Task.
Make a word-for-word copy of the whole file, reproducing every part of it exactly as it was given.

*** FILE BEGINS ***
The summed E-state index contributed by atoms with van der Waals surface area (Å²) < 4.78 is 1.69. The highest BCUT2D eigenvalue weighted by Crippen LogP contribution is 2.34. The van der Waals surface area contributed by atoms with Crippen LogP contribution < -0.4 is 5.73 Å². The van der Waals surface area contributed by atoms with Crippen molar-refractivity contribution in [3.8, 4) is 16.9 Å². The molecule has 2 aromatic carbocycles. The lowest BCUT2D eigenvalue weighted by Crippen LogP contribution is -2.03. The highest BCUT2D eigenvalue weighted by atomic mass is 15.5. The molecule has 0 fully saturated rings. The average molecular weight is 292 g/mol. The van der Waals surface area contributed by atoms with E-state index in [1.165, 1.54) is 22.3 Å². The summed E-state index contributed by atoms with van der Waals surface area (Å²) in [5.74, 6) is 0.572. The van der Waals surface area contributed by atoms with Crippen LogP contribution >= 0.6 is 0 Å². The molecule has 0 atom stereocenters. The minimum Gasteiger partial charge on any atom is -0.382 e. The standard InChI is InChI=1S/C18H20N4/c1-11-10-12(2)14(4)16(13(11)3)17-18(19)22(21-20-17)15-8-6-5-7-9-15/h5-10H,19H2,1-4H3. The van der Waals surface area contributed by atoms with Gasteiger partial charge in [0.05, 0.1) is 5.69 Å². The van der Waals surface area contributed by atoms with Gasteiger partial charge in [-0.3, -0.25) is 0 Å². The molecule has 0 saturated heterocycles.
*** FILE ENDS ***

The summed E-state index contributed by atoms with van der Waals surface area (Å²) < 4.78 is 1.69. The highest BCUT2D eigenvalue weighted by Crippen LogP contribution is 2.34. The van der Waals surface area contributed by atoms with Crippen LogP contribution < -0.4 is 5.73 Å². The van der Waals surface area contributed by atoms with Crippen molar-refractivity contribution in [3.8, 4) is 16.9 Å². The molecule has 2 aromatic carbocycles. The lowest BCUT2D eigenvalue weighted by Crippen LogP contribution is -2.03. The highest BCUT2D eigenvalue weighted by atomic mass is 15.5. The molecule has 0 fully saturated rings. The average molecular weight is 292 g/mol. The van der Waals surface area contributed by atoms with E-state index in [1.165, 1.54) is 22.3 Å². The summed E-state index contributed by atoms with van der Waals surface area (Å²) in [5.74, 6) is 0.572. The van der Waals surface area contributed by atoms with Crippen LogP contribution >= 0.6 is 0 Å². The molecule has 0 atom stereocenters. The minimum Gasteiger partial charge on any atom is -0.382 e. The standard InChI is InChI=1S/C18H20N4/c1-11-10-12(2)14(4)16(13(11)3)17-18(19)22(21-20-17)15-8-6-5-7-9-15/h5-10H,19H2,1-4H3. The van der Waals surface area contributed by atoms with Gasteiger partial charge in [0.05, 0.1) is 5.69 Å². The van der Waals surface area contributed by atoms with Gasteiger partial charge in [-0.3, -0.25) is 0 Å². The molecule has 0 saturated heterocycles.